COVID-19: India tightens restrictions on Ghanaian travellers


The Indian government has added Ghana and seven other countries to its list of ‘at risk’ nations for international arrivals, local media reported.

The others are Kazakhstan, Ethiopia, Congo, Kenya, Nigeria, Tunisia, and Zambia. With these new additions, travellers from these countries will have to follow new COVID-19 measures to enter India.

India’s ‘at risk’ nation list includes South Africa, Brazil, China, New Zealand, the United Kingdom, Botswana, Ghana, Mauritius, Zimbabwe, Tanzania, Hong Kong, Israel, Congo, Ethiopia, Ghana, Kazakhstan, Kenya, Nigeria, Tunisia, and Zambia.

All international travellers visiting India from the above-mentioned 20 nations will have to follow additional measures. It includes on arrival PCR test (self-paid), seven days home quarantine, getting tested on eighth day post quarantine and submitting a negative report on the Air Sewa portal.

Passengers will have to show a negative COVID-19 report not older than 72 hours on arrival at any Indian airport. They’ll also have to prebook a PCR test, if arriving at one of the six major airports of India. These are Delhi, Mumbai, Bengaluru, Hyderabad, Chennai, and Kolkata.

If a passenger does not pre-books his/her tests before boarding the flight, they’ll be allowed to board the flight. However, the concerned airlines will take the responsibility for booking tests for such passengers. Those who test positive will have to follow “stringent isolation” on arrival.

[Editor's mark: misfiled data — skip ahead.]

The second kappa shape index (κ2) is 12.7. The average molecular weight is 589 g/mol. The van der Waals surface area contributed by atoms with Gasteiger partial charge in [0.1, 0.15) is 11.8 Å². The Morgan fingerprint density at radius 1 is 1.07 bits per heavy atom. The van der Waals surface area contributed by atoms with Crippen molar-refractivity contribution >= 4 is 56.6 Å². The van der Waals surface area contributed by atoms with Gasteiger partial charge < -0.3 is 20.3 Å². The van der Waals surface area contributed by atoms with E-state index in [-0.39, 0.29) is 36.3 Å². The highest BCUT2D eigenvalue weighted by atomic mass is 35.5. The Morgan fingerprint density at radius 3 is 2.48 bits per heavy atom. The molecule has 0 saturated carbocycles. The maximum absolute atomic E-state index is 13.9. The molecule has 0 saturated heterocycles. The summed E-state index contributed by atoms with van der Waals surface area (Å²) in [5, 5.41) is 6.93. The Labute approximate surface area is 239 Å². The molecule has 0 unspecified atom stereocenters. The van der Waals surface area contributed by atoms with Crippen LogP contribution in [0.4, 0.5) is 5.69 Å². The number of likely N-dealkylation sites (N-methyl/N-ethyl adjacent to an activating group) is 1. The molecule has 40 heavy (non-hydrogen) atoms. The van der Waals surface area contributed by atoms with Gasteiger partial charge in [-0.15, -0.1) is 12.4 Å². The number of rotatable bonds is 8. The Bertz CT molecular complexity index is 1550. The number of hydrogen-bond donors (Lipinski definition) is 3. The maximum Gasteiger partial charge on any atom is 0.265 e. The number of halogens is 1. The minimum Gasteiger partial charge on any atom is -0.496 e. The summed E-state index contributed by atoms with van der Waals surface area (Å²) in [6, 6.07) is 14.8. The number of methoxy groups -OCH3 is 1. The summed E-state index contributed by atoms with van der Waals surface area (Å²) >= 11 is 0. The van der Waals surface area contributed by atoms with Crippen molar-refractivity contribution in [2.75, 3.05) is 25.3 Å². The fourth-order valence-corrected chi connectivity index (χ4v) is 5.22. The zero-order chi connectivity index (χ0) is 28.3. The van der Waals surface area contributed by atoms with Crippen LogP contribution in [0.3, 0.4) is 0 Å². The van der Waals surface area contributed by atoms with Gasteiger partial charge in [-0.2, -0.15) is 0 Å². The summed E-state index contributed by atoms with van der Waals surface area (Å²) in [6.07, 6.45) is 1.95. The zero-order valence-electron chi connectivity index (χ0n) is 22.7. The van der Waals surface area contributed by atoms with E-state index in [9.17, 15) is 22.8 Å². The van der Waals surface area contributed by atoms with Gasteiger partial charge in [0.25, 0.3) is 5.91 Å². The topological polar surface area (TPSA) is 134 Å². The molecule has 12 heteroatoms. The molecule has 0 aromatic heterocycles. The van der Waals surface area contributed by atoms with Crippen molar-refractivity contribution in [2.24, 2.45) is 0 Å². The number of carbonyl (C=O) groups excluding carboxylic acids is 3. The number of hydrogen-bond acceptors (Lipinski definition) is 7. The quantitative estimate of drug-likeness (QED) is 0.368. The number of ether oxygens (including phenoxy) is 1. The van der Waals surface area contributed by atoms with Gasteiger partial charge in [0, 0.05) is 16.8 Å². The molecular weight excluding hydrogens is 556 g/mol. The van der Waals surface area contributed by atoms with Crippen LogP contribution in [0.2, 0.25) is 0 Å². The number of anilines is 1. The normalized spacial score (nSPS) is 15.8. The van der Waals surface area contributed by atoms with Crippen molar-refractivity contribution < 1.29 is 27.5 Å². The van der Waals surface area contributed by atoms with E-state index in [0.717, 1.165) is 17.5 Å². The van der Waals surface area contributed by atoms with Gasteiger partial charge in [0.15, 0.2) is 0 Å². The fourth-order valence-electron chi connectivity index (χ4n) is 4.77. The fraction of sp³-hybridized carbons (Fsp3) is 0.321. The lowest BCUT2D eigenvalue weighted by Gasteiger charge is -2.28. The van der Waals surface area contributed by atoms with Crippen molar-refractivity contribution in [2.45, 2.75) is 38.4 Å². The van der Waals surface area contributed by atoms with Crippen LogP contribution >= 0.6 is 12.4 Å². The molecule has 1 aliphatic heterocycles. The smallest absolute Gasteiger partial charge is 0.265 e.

Omicron now most dominant COVID-19 variant in Ghana

Meanwhile the Omicron variant of the coronavirus has become the most dominant variant of cases being recorded in the country, health authorities have said.

A senior Research fellow and Lead for COVID-19 projects at the West African Centre for Cell Biology and Infectious Pathogens (WACCBIP), Dr. Peter Quarshie said “the data we had up till the middle of December showed that Omicron was about 80 percent of the circulating virus.”

This is despite the emergence of the virus in late November.

In comparison, the Delta variant of the virus took about two to three months to become the dominant virus in Ghana.

“It was only in July that Delta reached that level of 80 percent whereas for Omicron, the first samples were in late November or early December, and already, it is about 80 percent of all the samples we were sequencing,” Dr. Quarshie said to Citi News.

Despite the fast spread, he stressed that there was no cause for alarm because “people are not getting severely sick.”

“Even as our numbers are the highest they have ever been since COVID-19 started, the admissions at the treatment centre are all low.”

He attributed this to the vaccination of many who tested positive.

Dr. Quarshie, however, added that, “from a patient viewpoint, there are more people who are getting sick than previously because it is spreading so much.”

Currently, Ghana has 11,403 active cases of the virus with 1,332 deaths.

In total, 152,243 cases have been detected in the country.

Ghana’s vaccination efforts have seen 2.8 million of Ghana’s 30 million population fully vaccinated, while 6.6 persons have received at least one dose of the vaccine.

SOURCE: DAILY MAIL GH with files from News Agencies

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